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Loss at Goldman Hedge Fund Racks Duo at Secretive Global Alpha

Date: Wednesday, January 31, 2007
Author: Richard Teitelbaum, Bloomberg.com

(Bloomberg) -- Mark Carhart looks out over the packed New York conference and tells investors that Warren Buffett has it all wrong.

Carhart, 40, co-head of the quantitative strategies group at Goldman Sachs Group Inc., uses his July speech to poke fun at the Berkshire Hathaway Inc. chief executive officer's penchant for investing in market-leading brands like Coca-Cola and Gillette. He cites study after study showing that big-name companies with high price-earning multiples or rapid growth rates make poor bets.

Traditional stock pickers like Buffett, a fabled raconteur, do have one redeeming quality, Carhart jokes: ``They tell great stories.''

Carhart himself has a pretty good story to tell. Though he doesn't like to talk about it, Carhart is one of the world's most successful money managers, a mastermind behind Global Alpha, a $10 billion hedge fund for wealthy clients and employees of Goldman Sachs.

In 2005, Carhart and co-manager Raymond Iwanowski, 40, notched a 51 percent gross return at Global Alpha. Posting that kind of gain requires taking risks -- and last year, Alpha lost 6 percent, its first deficit since 1999.

Carhart, a former assistant professor of finance at the University of Southern California, helps oversee other hedge funds, four mutual funds and scores of separate accounts. In all, he and Iwanowski have $101.5 billion at their command. Carhart and Iwanowski use math-heavy trading tactics that fund consultant Sol Waksman likens to counting cards in a casino. The two lead a corps of computer-loving traders, statisticians and finance and economics Ph.D.s.

Behind the Scenes

Their team makes -- and sometimes loses -- millions of dollars a day. At the heart of their empire is Global Alpha, which generated about $700 million in fees for Goldman Sachs in fiscal 2006. This money machine hums mostly behind the scenes. Asked about the fund, Goldman spokeswoman Andrea Raphael declines to confirm even its name.

Carhart and Iwanowski, friends since their days at the University of Chicago Graduate School of Business, oversee about 10 other Goldman hedge funds, too. Together, they trade everything from Japanese stocks to U.S. soybeans, to Israeli shekels.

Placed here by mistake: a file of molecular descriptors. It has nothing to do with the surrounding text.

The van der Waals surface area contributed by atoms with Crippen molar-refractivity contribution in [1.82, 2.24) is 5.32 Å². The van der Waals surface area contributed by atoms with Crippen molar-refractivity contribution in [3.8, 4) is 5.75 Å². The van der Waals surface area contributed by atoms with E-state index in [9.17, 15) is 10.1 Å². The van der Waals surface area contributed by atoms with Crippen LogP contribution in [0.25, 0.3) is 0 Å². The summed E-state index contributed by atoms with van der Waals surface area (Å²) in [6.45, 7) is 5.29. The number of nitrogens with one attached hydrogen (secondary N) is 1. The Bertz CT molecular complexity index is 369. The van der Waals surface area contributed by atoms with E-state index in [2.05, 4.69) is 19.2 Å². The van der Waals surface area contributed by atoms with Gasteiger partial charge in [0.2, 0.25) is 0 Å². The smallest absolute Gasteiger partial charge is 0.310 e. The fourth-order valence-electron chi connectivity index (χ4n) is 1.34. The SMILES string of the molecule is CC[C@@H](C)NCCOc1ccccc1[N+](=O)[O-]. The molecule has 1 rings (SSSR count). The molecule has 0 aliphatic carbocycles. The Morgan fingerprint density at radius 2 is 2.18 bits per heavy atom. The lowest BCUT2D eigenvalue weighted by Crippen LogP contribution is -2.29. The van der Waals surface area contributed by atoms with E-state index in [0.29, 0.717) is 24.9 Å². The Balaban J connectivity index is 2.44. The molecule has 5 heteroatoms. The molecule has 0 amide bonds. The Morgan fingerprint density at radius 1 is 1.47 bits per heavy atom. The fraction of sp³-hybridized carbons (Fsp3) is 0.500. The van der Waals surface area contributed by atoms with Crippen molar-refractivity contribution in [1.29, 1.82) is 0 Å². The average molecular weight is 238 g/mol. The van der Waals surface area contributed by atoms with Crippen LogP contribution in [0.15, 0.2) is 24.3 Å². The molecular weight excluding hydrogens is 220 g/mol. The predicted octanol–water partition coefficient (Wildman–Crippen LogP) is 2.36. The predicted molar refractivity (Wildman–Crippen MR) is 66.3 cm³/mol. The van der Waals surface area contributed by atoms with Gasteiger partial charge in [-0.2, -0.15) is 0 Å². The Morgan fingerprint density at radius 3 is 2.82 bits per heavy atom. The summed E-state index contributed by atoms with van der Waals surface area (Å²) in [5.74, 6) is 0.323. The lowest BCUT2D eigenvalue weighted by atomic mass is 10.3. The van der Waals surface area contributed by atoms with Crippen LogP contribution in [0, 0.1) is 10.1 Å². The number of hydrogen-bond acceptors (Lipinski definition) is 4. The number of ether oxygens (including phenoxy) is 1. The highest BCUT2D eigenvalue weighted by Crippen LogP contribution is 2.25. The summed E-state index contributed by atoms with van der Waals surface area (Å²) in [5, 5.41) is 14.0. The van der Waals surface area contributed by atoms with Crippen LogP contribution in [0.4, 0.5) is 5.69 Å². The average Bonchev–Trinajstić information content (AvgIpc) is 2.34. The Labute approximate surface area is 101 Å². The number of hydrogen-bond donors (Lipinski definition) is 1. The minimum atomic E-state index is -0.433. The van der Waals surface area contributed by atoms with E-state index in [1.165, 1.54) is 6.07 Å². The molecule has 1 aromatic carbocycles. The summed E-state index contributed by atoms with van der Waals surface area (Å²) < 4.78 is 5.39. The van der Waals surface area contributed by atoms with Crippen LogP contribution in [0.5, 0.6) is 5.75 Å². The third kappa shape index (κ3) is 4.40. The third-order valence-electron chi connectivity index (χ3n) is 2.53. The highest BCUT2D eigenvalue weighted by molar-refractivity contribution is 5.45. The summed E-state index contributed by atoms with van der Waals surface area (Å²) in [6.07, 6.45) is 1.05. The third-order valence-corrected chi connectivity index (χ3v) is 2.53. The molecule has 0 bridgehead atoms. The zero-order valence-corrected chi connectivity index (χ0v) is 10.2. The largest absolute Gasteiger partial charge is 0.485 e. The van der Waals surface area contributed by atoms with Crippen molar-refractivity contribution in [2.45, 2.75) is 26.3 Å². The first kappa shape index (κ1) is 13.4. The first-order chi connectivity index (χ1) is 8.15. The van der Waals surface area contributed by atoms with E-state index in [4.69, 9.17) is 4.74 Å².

Global Alpha is part of the richest hedge fund empire the world has ever seen. Last year, Goldman Sachs eclipsed D.E. Shaw & Co. and Bridgewater Associates Inc. to become the largest hedge fund manager, with $29.5 billion in assets as of Dec. 31, according to Bloomberg and Chicago-based Hedge Fund Research Inc., which tracks the industry. That figure excludes Goldman's proprietary-trading funds and its funds of hedge funds.

Goldman Secrets

Working out of a granite-and-glass office tower a few blocks from Goldman Sachs's Broad Street headquarters in lower Manhattan, Carhart and Iwanowski hunt for market variables called risk factors that often lead to excess investment returns, or premiums, according to people familiar with the fund.

Some, such as a measure called the value premium -- the difference between the return of a group of stocks with high book values relative to their prices and that of a group with low book value-to-price ratios -- have been used by other money managers for years. Goldman Sachs has identified more than 20 new risk factors, which it doesn't disclose, even to its own investors.

Carhart never reveals the secrets. Old friends and people who've invested in the fund say they're not really sure how it works.

John Cochrane, one of Carhart's professors at the University of Chicago, says that based partly on what Carhart has told him -- not much, he admits -- Goldman Sachs has devised five or so proprietary risk factors for equity markets.

Inside Global Alpha

Kelly Welch, a Chicago classmate and former portfolio manager at the $2.1 billion Ewing Marion Kauffman Foundation in Kansas City, says Carhart builds computer models that use Goldman and other variables and historical data to decide what to buy and sell.